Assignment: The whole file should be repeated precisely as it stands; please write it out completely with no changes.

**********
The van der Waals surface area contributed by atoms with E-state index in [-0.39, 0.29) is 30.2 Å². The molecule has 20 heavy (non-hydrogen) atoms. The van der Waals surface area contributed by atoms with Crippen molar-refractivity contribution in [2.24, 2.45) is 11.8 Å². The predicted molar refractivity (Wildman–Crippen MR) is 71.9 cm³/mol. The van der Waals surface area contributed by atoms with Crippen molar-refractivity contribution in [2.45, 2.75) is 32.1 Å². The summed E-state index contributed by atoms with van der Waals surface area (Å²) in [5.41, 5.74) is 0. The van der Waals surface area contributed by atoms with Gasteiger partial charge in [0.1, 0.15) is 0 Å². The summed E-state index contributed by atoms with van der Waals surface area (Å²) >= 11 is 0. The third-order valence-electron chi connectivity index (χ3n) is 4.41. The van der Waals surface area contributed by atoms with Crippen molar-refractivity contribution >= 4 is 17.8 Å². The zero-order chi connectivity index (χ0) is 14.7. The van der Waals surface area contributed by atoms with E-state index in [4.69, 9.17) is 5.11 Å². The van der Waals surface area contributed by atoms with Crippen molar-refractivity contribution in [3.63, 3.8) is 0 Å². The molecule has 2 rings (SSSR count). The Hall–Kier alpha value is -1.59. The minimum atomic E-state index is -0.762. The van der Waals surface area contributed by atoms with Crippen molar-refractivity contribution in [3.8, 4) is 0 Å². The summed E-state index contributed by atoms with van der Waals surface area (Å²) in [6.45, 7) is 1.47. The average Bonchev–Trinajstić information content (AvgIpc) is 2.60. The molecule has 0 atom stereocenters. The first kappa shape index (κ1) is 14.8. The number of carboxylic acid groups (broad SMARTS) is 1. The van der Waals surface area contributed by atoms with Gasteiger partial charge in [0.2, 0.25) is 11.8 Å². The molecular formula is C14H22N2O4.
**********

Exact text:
The van der Waals surface area contributed by atoms with E-state index in [-0.39, 0.29) is 30.2 Å². The molecule has 20 heavy (non-hydrogen) atoms. The van der Waals surface area contributed by atoms with Crippen molar-refractivity contribution in [2.24, 2.45) is 11.8 Å². The predicted molar refractivity (Wildman–Crippen MR) is 71.9 cm³/mol. The van der Waals surface area contributed by atoms with Crippen molar-refractivity contribution in [2.45, 2.75) is 32.1 Å². The summed E-state index contributed by atoms with van der Waals surface area (Å²) in [5.41, 5.74) is 0. The van der Waals surface area contributed by atoms with Gasteiger partial charge in [0.1, 0.15) is 0 Å². The summed E-state index contributed by atoms with van der Waals surface area (Å²) >= 11 is 0. The third-order valence-electron chi connectivity index (χ3n) is 4.41. The van der Waals surface area contributed by atoms with Crippen molar-refractivity contribution >= 4 is 17.8 Å². The zero-order chi connectivity index (χ0) is 14.7. The van der Waals surface area contributed by atoms with E-state index in [4.69, 9.17) is 5.11 Å². The van der Waals surface area contributed by atoms with Crippen molar-refractivity contribution in [3.63, 3.8) is 0 Å². The molecule has 2 rings (SSSR count). The Hall–Kier alpha value is -1.59. The minimum atomic E-state index is -0.762. The van der Waals surface area contributed by atoms with Crippen molar-refractivity contribution in [3.8, 4) is 0 Å². The summed E-state index contributed by atoms with van der Waals surface area (Å²) in [6.45, 7) is 1.47. The average Bonchev–Trinajstić information content (AvgIpc) is 2.60. The molecule has 0 atom stereocenters. The first kappa shape index (κ1) is 14.8. The number of carboxylic acid groups (broad SMARTS) is 1. The van der Waals surface area contributed by atoms with Gasteiger partial charge in [0.2, 0.25) is 11.8 Å². The molecular formula is C14H22N2O4.